For every meteor lover out there, it has been a long time without a sky show, precisely 16 weeks.
Here comes the good news, there is finally an opening tonight, as the Lyrids Meteor Shower peaks, at around 22 pm, in the Northern Emisphere.
The meteors are called “Lyrids” because their paths, if extended backward, appear to diverge from a spot in the sky about 9 degrees to the lower right of the brilliant bluish-white star Vega, in the constellation Lyra, the lyre.
To give you a good idea of how far that is, your clenched fist held at arm’s length measures 10 degrees. Within a day on either side of the maximum, about five to 10 Lyrids can usually be seen each hour by a single observer under good skies. At the peak, which comes early Sunday morning, the Lyrid rate will be roughly 10 to 20 per hour. [Lyrid Meteor Shower 2018: When, Where & How to See It] (1)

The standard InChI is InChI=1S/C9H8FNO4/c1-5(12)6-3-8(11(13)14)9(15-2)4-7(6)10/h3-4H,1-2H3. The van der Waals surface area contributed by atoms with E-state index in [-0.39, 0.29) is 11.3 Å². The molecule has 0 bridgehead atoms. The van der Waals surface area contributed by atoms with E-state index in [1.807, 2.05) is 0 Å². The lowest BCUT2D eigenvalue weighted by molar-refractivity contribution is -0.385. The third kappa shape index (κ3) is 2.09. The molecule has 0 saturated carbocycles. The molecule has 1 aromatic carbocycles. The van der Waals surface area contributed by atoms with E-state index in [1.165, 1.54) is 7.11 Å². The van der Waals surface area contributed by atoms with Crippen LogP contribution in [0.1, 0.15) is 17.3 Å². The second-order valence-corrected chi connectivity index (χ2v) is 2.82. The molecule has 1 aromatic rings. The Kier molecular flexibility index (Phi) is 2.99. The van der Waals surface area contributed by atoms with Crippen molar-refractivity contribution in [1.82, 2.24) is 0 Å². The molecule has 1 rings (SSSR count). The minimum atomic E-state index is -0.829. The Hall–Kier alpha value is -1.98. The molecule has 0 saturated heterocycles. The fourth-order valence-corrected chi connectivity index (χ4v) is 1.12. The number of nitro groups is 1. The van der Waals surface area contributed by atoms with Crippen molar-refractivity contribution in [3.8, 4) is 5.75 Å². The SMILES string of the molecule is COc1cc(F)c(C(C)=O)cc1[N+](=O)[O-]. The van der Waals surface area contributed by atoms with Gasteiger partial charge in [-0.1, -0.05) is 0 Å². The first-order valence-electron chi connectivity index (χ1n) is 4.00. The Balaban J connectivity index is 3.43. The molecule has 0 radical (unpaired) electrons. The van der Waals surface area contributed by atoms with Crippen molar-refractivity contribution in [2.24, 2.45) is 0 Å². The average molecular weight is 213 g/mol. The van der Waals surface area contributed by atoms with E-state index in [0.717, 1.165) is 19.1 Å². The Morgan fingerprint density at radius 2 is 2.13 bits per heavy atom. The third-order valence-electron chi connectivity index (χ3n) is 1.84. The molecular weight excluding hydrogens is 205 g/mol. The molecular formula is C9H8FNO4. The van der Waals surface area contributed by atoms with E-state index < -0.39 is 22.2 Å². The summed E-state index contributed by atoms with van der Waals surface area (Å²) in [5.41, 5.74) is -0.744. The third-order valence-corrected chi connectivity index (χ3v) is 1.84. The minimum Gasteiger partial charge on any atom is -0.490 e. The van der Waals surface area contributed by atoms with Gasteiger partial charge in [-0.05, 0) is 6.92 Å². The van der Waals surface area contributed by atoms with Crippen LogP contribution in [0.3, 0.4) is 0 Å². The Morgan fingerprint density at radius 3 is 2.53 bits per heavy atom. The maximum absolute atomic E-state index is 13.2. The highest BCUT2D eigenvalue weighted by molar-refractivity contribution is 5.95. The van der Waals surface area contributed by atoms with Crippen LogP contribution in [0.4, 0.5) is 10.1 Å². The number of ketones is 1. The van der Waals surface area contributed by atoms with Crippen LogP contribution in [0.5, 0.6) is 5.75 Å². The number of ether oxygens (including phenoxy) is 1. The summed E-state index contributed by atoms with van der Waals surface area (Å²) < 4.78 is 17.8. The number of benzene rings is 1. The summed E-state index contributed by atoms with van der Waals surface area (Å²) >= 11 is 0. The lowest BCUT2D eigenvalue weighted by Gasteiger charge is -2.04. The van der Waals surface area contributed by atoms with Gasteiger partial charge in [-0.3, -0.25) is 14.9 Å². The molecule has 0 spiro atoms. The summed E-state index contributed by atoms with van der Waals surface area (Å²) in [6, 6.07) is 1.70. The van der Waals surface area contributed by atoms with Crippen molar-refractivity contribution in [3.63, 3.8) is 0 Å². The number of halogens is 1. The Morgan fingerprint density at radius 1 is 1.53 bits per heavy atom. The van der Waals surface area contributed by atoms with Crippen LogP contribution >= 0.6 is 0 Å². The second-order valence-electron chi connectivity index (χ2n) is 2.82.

The Lyrids are not as spectacular as the Geminids or even Perseids, yet the Lyrids are brilliant and move around fast, so the eye spectacle is guaranteed.
The Ancient Lyrids Meteor Shower
Observed for more than 2500 years and considered the “Rain Meteor Shower” watchers always witnessed spectacular displays, as the prime 678 BC records show.
April is not the best month for many star gazers and can be quite cold on some part of the Earth, a show of lights is guaranteed, so don’t forget your blanket and if you capture it, remember to send us your pics.